Trump read a portion of a prayer that President Franklin D. Roosevelt read over the radio on June 6, 1944, during World War II.
“Almighty God: Our sons, pride of our Nation, this day have set upon a mighty endeavor, a struggle to preserve our Republic, our religion, and our civilization, and to set free a suffering humanity,” Trump read.
“They will need Thy blessings. For the enemy is strong. He may hurl back our forces but we shall return again and again; and we know that by Thy grace, and by the righteousness of our cause, our sons will triumph. Some will never return. Embrace these, Father, and receive them, Thy heroic servants, into Thy kingdom. And, O Lord, give us Faith. Give us Faith in Thee; Faith in our sons; Faith in each other; Faith in our united crusade. Thy will be done, Almighty God. Amen.”
Canadian Prime Minister Justin Trudeau shared the story of his grandfather who served in the war; French President Emmanuel Macron read a letter from a French soldier to his mother; British Prime Minister Theresa May read a letter from a British soldier to his wife.
John Jenkins, a 99-year-old D-Day veteran from Portsmouth, also spoke to the crowd. He was followed by the queen, who said that when she attended the 60th anniversary of D-Day, many believed it would be the last such commemoration for those that were there.
“But the wartime generation—my generation—is resilient,” declared the 93-year-old. “The heroism, courage, and sacrifice of those who lost their lives will never be forgotten. It is with humility and pleasure, on behalf of the entire country—indeed the whole free world—that I say to you all: thank you.”
D-Day veterans, front row, stand on stage during an event to mark the 75th anniversary of D-Day in Portsmouth, England, June 5, 2019. (AP Photo/Matt Dunham)
In the early hours of June 6, 1944, more than 150,000 allied troops set off from Portsmouth and the surrounding area to begin the air, sea, and land assault on Normandy that ultimately led to the liberation of western Europe from the Nazi regime in Germany.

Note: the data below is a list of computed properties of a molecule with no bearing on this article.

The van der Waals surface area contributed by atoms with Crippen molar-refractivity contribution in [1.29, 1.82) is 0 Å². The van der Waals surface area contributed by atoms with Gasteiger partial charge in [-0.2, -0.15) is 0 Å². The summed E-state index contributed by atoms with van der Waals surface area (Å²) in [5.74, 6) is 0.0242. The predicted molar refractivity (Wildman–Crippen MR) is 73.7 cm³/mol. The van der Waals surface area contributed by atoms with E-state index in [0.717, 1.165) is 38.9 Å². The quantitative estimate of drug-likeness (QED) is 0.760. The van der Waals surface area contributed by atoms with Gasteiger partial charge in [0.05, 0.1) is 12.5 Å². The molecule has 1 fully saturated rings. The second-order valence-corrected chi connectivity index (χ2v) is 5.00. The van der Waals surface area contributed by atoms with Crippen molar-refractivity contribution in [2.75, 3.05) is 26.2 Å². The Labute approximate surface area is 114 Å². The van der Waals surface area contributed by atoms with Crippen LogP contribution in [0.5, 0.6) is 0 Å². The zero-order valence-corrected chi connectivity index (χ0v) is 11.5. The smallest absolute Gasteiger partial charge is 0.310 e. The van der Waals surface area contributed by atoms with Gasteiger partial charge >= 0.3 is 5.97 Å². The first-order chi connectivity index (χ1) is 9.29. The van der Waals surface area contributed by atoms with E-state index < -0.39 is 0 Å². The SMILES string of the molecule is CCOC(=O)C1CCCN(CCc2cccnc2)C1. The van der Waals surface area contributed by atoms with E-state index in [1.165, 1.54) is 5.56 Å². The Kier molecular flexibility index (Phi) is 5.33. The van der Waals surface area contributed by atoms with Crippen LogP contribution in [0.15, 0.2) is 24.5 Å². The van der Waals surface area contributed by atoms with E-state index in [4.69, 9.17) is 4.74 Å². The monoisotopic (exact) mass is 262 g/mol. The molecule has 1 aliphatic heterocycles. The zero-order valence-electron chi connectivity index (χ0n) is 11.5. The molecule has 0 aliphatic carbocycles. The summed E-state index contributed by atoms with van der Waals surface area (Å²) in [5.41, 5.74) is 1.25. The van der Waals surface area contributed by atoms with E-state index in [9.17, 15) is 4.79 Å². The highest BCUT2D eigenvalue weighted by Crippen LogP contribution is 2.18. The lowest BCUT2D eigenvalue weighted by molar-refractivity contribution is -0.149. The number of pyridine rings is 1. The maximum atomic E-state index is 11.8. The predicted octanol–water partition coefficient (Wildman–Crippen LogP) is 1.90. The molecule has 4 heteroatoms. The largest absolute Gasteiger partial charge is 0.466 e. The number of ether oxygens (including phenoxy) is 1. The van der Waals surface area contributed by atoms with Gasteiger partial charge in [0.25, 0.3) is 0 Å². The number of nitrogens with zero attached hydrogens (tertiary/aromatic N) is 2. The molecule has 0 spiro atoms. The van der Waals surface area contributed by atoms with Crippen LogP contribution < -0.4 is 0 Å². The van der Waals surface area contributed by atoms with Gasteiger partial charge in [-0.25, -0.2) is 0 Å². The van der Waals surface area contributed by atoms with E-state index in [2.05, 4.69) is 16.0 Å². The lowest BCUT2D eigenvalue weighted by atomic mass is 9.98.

By the time of the Normandy landings, Soviet forces had been fighting Germany in the east for almost three years and communist dictator Josef Stalin had urged British Prime Minister Winston Churchill to open a second front as far back as August 1942.
The invasion, codenamed Operation Overlord and commanded by U.S. General Dwight D. Eisenhower, remains the largest amphibious assault in history and involved almost 7,000 ships and landing craft along a 50-mile (80-km) stretch of the French coast.
Shortly after midnight, thousands of paratroopers were dropped. Then came the naval bombardment of German positions overlooking the shore. Then the infantry arrived on the beaches. Mostly American, British, and Canadian men—some just boys—waded ashore as German soldiers tried to kill them with machine guns and artillery.
Survivors say the sea was red with blood and the air boiling with the thunder of explosions. Thousands were killed on both sides. Line upon line of white crosses honor the dead in cemeteries across northern France. Even the codenames of the sectors of the invasion—Utah, Omaha, Gold, Juno, and Sword—can draw tears from veterans.
“I was terrified. I think everyone was,” said Jenkins, who landed at Gold Beach. “You never forget your comrades because we were all in it together.”
The ceremony started with a procession of honor guards from the Royal Navy, Army, Air Force and Welsh Guards before Queen Elizabeth entered and stood next to Trump. Black and white images of D-Day were then shown on a large screen before interviews with veterans of D-Day. Afterwards, a group of veterans appeared on stage, some with canes.
The ceremony was held near the coast at Portsmouth.
Trump’s coterie included Treasury Secretary Steven Mnuchin, White House chief of staff Mick Mulvaney, and top adviser Stephen Miller.
After the ceremony, Trump and First Lady Melania Trump met with American D-Day veterans, thanking them and posing for pictures. He also met with the queen and Prince Charles before bidding farewell to them.
“It was a great honor to be with you,” Trump told the queen. “Great woman. Great, great woman,” he told reporters.
Trump later spoke with German Chancellor Angela Merkel.
“President Trump and Chancellor Merkel had a pull aside meeting for about 10 minutes. The two leaders discussed the current situation in Libya and the deteriorating conditions in West Africa. They agreed to discuss further at the G20,” White House press secretary Sarah Sanders said in a statement.
The president and the first lady were scheduled to depart Portsmouth and make their way to Ireland later in the day, where they would meet with the Prime Minister of Ireland.
Reuters contributed to this report.
From NTD News